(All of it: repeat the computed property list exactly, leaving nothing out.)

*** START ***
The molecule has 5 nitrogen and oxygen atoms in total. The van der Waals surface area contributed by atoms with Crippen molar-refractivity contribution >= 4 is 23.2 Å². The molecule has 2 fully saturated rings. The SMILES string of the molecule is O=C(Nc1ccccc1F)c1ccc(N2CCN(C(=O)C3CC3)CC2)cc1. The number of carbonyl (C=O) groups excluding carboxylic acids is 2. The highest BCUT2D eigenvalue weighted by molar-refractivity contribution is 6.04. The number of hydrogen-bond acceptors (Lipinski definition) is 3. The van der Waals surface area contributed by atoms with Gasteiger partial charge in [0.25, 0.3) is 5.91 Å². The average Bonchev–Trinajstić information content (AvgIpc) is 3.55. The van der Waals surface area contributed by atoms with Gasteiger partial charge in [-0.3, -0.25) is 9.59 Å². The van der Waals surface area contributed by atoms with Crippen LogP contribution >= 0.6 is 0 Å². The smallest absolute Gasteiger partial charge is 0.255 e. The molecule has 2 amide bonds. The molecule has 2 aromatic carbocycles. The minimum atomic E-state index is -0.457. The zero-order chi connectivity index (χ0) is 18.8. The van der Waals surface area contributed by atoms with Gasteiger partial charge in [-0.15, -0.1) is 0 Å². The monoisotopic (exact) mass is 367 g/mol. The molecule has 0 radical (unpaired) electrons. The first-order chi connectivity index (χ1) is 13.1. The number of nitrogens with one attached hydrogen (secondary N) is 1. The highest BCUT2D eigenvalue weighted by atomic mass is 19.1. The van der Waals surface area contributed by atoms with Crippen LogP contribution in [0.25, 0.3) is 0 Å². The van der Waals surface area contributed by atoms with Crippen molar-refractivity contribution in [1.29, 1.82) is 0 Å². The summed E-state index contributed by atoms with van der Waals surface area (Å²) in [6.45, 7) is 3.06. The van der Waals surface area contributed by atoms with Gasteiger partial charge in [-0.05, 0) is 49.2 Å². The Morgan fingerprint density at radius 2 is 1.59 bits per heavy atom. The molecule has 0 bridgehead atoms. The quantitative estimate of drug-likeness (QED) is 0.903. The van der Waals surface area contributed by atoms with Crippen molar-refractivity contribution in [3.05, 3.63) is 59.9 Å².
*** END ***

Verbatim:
The molecule has 5 nitrogen and oxygen atoms in total. The van der Waals surface area contributed by atoms with Crippen molar-refractivity contribution >= 4 is 23.2 Å². The molecule has 2 fully saturated rings. The SMILES string of the molecule is O=C(Nc1ccccc1F)c1ccc(N2CCN(C(=O)C3CC3)CC2)cc1. The number of carbonyl (C=O) groups excluding carboxylic acids is 2. The highest BCUT2D eigenvalue weighted by molar-refractivity contribution is 6.04. The number of hydrogen-bond acceptors (Lipinski definition) is 3. The van der Waals surface area contributed by atoms with Gasteiger partial charge in [0.25, 0.3) is 5.91 Å². The average Bonchev–Trinajstić information content (AvgIpc) is 3.55. The van der Waals surface area contributed by atoms with Gasteiger partial charge in [-0.3, -0.25) is 9.59 Å². The van der Waals surface area contributed by atoms with Crippen LogP contribution >= 0.6 is 0 Å². The smallest absolute Gasteiger partial charge is 0.255 e. The molecule has 2 amide bonds. The molecule has 2 aromatic carbocycles. The minimum atomic E-state index is -0.457. The zero-order chi connectivity index (χ0) is 18.8. The van der Waals surface area contributed by atoms with Gasteiger partial charge in [-0.15, -0.1) is 0 Å². The monoisotopic (exact) mass is 367 g/mol. The molecule has 0 radical (unpaired) electrons. The first-order chi connectivity index (χ1) is 13.1. The number of nitrogens with one attached hydrogen (secondary N) is 1. The highest BCUT2D eigenvalue weighted by atomic mass is 19.1. The van der Waals surface area contributed by atoms with Crippen LogP contribution in [0.25, 0.3) is 0 Å². The van der Waals surface area contributed by atoms with Crippen molar-refractivity contribution in [1.29, 1.82) is 0 Å². The summed E-state index contributed by atoms with van der Waals surface area (Å²) in [6.45, 7) is 3.06. The van der Waals surface area contributed by atoms with Gasteiger partial charge in [-0.05, 0) is 49.2 Å². The Morgan fingerprint density at radius 2 is 1.59 bits per heavy atom. The molecule has 0 bridgehead atoms. The quantitative estimate of drug-likeness (QED) is 0.903. The van der Waals surface area contributed by atoms with Crippen molar-refractivity contribution in [3.05, 3.63) is 59.9 Å².